Vilas, meantime, was cruising. Round by round he was being fined $250 for an illegal headband but he was punishing all comers in a supreme display of his strength and ability. He reached the final without losing a set and having conceded 39 games. Surely this iron man who trained so hard would end the one-man assault on the top ten which Wilander had produced.

Another burning hot day was the setting for the final. After an hour, Vilas had won the first set 6-1 and I believe it was the time rather than the score which was significant at that stage. The rallies were long and arduous with 60-stroke exchanges commonplace.
By the time the two players had reached the tie break at the end of the second set, a further 90 minutes had elapsed and Wilander, having saved a set point with a top spin lob, took the tie-break by eight points to six. It was, of course, the first set Vilas had lost in the championships and he never won another.
Wilander, whose full fitness had been hampered by a heavy cold, did not lose a game in the third set which saw him accelerating mentally away from the left-handed Argentine. In the fourth, with cramp nagging at his racket hand, he broke through for 5-4 and served out in champion style for victory in four hours and 43 minutes. Ice-cool, like Borg, he had become the youngest winner in any of the Grand Slam titles.

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Swedish fashion brand Björn Borg, mostly known for its sporty and colorful underwear, extends its portfolio by a sports collection for spring/summer 2012. The new range includes a women’s line (“Sport Candy”) as well as a men’s line (“Fast Forward”), both of which are further divided into the themes of tennis, running, workout, basic sport and sport lifestyle.

Bjorn Borg Sports collection

Bjorn Borg Sports collection

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Tennis legend Bjorn Borg‘s signature model, the Diadora Borg Elite 81 is set to receive a limited release exclusive to London based Foot Patrol.

Diadora Borg Elite Kangaroo

Handmade in Italy using full grain kangaroo leather for the upper, in white with either gold or silver detailing.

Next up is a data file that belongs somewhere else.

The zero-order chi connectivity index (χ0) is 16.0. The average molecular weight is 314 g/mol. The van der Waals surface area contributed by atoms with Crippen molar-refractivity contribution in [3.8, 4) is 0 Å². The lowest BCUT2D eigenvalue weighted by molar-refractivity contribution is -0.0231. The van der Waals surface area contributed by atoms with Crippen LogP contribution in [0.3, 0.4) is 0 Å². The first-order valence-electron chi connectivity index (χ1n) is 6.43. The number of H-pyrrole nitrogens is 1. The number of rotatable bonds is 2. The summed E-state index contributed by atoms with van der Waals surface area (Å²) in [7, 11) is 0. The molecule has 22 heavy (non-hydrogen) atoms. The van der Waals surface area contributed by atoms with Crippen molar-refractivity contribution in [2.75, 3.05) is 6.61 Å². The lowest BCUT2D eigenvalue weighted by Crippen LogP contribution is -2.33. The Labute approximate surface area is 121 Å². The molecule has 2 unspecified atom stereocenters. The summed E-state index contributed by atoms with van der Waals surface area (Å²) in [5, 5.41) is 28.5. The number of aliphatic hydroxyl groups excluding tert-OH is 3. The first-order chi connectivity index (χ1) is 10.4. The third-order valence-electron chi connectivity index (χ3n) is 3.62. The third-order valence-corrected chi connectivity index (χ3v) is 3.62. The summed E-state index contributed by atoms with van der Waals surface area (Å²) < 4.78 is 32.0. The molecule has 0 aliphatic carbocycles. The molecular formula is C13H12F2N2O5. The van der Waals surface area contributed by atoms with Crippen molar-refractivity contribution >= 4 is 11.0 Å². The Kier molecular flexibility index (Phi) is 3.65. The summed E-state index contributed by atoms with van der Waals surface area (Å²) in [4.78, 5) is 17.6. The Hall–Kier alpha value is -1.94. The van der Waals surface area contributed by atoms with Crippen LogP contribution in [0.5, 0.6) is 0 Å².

Released exclusively at Foot Patrol on the 4th November – £99.99

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80 Berwick Street
W1F 8TU, London

Footpatrol.co.uk

John McEnroe, 1981 US Open champion

From John McEnroe‘s autobiography, Serious:

Borg and I split the first two sets, and he was ahead 4-2 in the third. He had broken me twice, and was serving to go up 5-2, but I hit two great topspin-lob winners over his head in that game, and after the second one I could have sworn I saw the air go out of him.

From there on in, it looked as if Bjorn was doing something I had never seen from him before: throwing in the towel. After having been down 2-4 in the third, I wound up winning that set 6-4 and cruising through the fourth, 6-2. In the last set, it looked to me as though he was barely trying.

“There are times – usually in exhibitions, but sometimes even in big tournaments – when you feel so bad physically or mentally that you’re simply not able to go all-out. It’s a tricky situation. You don’t want to lose by just missing every ball, so you hit a shot and leave a part of the court open.
At that point, your body language clearly says “I’m not going to cover that – just hit it there, it’ll be a winner, and the people will think, “Look, he was too good”. That’s what happened with Sampras when he played Lleyton Hewitt in the final of the 2001 Open: Pete had just run out of gas – he looked as if he had glue on his feet.
And that’s what happened with Borg in 81 – except that it did’t look physical to me.”